1 1Student in Political Science in Lyon from 1999 to 2002 (IEP de Lyon). Trainee in the Unit "Citizenship and Fundamental Rights" in Directorate General of Justice and Home Affairs at the European Commission from October 2003 to March 2004. Admitted to the European Master's Degree Programme on Human Rights and Democratisation in Venice in 2004. This article is based on a dissertation written in 2003 within a framework of the Master's Programme at Sussex European Institute at the University of Sussex, Brighton, United Kingdom. 1 owe many thanks to the professors of this Institute for their help and advice.
' This article will consider the last version of the draft, as submitted by the Convention on the future of Europe to the President of the European Council in Rome on 18 July 2003, (doc CONV 850/03.) available at .
2 (Article 7 (1) of the Constitutional draft: 'The Union shall recognise the rights, freedoms and principles set out in the Charter of Fundamental Rights which constitutes Part 11 of the Constitution.' 3 This name will sometimes be used instead of the full official name 'Convention for the Protection of Human Rights and Fundamental Freedoms'. 4 The European Court of Human Rights is now directly accessible to the individual and its jurisdiction is compulsory for all contracting parties. It sits on a permanent basis and deals with all the preliminary stages of a case. It delivers judgements and let the supervision of their execution to the Committee of Ministers. 5 Para. 4, Recommendation 1578 (2002), Parliamentary Assembly, Assembly debate on 24 September 2002 (27th Sitting).
6 This Charter has been drafted by a 'body' composed of representatives from national governments, national parliaments, the European Parliament and the Commission, and with observers from the Council of Europe and from the ECJ.
7 Complaints can only be brought against High-Contracting parties: Article 34 - Individual applications 'The Court may receive applications from any person, non- governmental organisation or group of individuals claiming to be the victim of a violation by one of the High-Contracting parties of the rights set forth in the Convention or the protocols thereto. The High-Contracting parties undertake not to hinder in any way the effective exercise of this right'. See CFDT v. European Community, application number 8030/77, 10 July 1978.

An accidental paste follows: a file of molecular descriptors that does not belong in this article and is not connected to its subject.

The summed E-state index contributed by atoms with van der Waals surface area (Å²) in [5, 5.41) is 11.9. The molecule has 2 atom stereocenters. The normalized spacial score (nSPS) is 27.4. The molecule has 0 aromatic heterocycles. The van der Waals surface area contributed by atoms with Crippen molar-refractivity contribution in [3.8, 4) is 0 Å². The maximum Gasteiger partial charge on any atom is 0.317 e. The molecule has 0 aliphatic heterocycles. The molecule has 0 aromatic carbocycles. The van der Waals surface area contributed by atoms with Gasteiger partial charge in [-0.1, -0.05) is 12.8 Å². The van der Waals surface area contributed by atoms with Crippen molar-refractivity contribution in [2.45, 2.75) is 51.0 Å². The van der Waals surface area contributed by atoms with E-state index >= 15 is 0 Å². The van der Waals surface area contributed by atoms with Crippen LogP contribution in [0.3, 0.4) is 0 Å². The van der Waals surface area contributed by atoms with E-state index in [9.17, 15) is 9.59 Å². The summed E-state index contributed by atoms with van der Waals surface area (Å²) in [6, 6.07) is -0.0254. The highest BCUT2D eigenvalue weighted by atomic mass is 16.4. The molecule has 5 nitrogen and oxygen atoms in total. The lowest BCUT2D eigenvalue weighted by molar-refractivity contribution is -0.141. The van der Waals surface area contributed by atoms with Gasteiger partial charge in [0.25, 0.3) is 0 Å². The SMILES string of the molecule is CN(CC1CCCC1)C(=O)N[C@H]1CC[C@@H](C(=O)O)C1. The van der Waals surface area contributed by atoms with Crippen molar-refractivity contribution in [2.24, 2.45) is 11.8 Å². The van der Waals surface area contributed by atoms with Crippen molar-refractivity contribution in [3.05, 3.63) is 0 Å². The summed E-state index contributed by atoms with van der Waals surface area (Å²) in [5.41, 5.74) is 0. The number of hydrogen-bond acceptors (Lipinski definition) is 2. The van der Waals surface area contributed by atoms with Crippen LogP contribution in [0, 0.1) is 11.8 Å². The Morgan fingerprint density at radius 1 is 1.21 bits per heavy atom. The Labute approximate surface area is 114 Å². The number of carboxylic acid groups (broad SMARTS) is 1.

8 See M. & Co v. the Federal Republic of Germany, application number 13258/87, 9 February 1990, 'The Commission notes that the legal system of the European Communities not only secures fundamental rights but also provides for control of their observance'. 9 Matthews v. United kingdom, application no. 24833/94, 18 February 1999, the applicant complained a breach of her rights under Protocol 3, Article 1 (free elections for the 'choice of the legislature') by the United Kingdom government's agreement, with the other Member States of the European Communities, to exclude Gibraltar from European Parliament elections. 10 Ibid., Matthews, § 33, 'Indeed, the 1976 Act cannot be challenged before the European Court of Justice for the very reason that it is not a 'normal' act of the Community, but is a treaty within the Community legal order'.
11 J. Polakiewicz, 'The European Union's Charter of fundamental rights and the European Convention on Human Rights - Competition or coherence in Fundamental rights protection in Europe', 14 European Review of Public Law 1, (spring 2002), pup.853-878. Idea developed by Aristotelis Gavriliadis during an interview on 18/06/2003. 13 The monopoly of interpretation of the ECHR belongs to the European Court of Human Rights: Article 32 (1) ECHR: 'The jurisdiction of the Court shall extend to all maters concerning the interpretation and application of the Convention and the protocols thcreto which are referred to it as provided in Articles 33, 34 and 47, and Article 55 ECHR reads: 'The High Contracting parties agree that, except by special agreement, they will not avail themselves of treaties, conventions or declarations in force between them for the purpose of submitting, by way of petition, a dispute arising out of the interpretation or application of this convention to a means of settlement other than those provided for in this Convention'.